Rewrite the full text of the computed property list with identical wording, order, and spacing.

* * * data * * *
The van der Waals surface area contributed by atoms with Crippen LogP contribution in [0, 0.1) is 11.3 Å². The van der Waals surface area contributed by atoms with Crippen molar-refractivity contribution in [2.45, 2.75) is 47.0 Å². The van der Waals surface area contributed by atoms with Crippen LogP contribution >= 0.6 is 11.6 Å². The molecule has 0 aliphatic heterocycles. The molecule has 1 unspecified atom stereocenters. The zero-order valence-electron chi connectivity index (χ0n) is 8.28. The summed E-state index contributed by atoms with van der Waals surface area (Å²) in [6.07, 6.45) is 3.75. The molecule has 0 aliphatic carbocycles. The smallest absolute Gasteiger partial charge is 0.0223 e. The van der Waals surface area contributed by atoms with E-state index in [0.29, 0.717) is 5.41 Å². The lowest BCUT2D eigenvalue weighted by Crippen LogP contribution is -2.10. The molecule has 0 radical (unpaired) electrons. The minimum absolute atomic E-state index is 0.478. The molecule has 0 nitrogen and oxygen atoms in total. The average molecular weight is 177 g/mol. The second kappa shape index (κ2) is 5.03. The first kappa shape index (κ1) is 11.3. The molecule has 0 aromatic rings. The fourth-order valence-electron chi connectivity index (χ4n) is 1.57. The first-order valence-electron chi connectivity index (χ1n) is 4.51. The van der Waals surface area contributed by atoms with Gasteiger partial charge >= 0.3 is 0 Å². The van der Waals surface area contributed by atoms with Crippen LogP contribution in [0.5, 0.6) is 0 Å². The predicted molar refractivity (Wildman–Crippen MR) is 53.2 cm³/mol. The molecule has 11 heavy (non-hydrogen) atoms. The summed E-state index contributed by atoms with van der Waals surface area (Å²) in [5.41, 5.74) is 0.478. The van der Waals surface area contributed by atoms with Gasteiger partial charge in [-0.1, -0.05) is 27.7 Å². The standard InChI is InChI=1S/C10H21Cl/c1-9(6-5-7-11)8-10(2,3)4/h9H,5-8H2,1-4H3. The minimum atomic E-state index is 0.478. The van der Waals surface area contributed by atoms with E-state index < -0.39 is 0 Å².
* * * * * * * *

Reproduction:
The van der Waals surface area contributed by atoms with Crippen LogP contribution in [0, 0.1) is 11.3 Å². The van der Waals surface area contributed by atoms with Crippen molar-refractivity contribution in [2.45, 2.75) is 47.0 Å². The van der Waals surface area contributed by atoms with Crippen LogP contribution >= 0.6 is 11.6 Å². The molecule has 0 aliphatic heterocycles. The molecule has 1 unspecified atom stereocenters. The zero-order valence-electron chi connectivity index (χ0n) is 8.28. The summed E-state index contributed by atoms with van der Waals surface area (Å²) in [6.07, 6.45) is 3.75. The molecule has 0 aliphatic carbocycles. The smallest absolute Gasteiger partial charge is 0.0223 e. The van der Waals surface area contributed by atoms with E-state index in [0.29, 0.717) is 5.41 Å². The lowest BCUT2D eigenvalue weighted by Crippen LogP contribution is -2.10. The molecule has 0 radical (unpaired) electrons. The minimum absolute atomic E-state index is 0.478. The molecule has 0 nitrogen and oxygen atoms in total. The average molecular weight is 177 g/mol. The second kappa shape index (κ2) is 5.03. The first kappa shape index (κ1) is 11.3. The molecule has 0 aromatic rings. The fourth-order valence-electron chi connectivity index (χ4n) is 1.57. The first-order valence-electron chi connectivity index (χ1n) is 4.51. The van der Waals surface area contributed by atoms with Gasteiger partial charge >= 0.3 is 0 Å². The van der Waals surface area contributed by atoms with Crippen LogP contribution in [0.5, 0.6) is 0 Å². The predicted molar refractivity (Wildman–Crippen MR) is 53.2 cm³/mol. The molecule has 11 heavy (non-hydrogen) atoms. The summed E-state index contributed by atoms with van der Waals surface area (Å²) in [5.41, 5.74) is 0.478. The van der Waals surface area contributed by atoms with Gasteiger partial charge in [-0.1, -0.05) is 27.7 Å². The standard InChI is InChI=1S/C10H21Cl/c1-9(6-5-7-11)8-10(2,3)4/h9H,5-8H2,1-4H3. The minimum atomic E-state index is 0.478. The van der Waals surface area contributed by atoms with E-state index < -0.39 is 0 Å².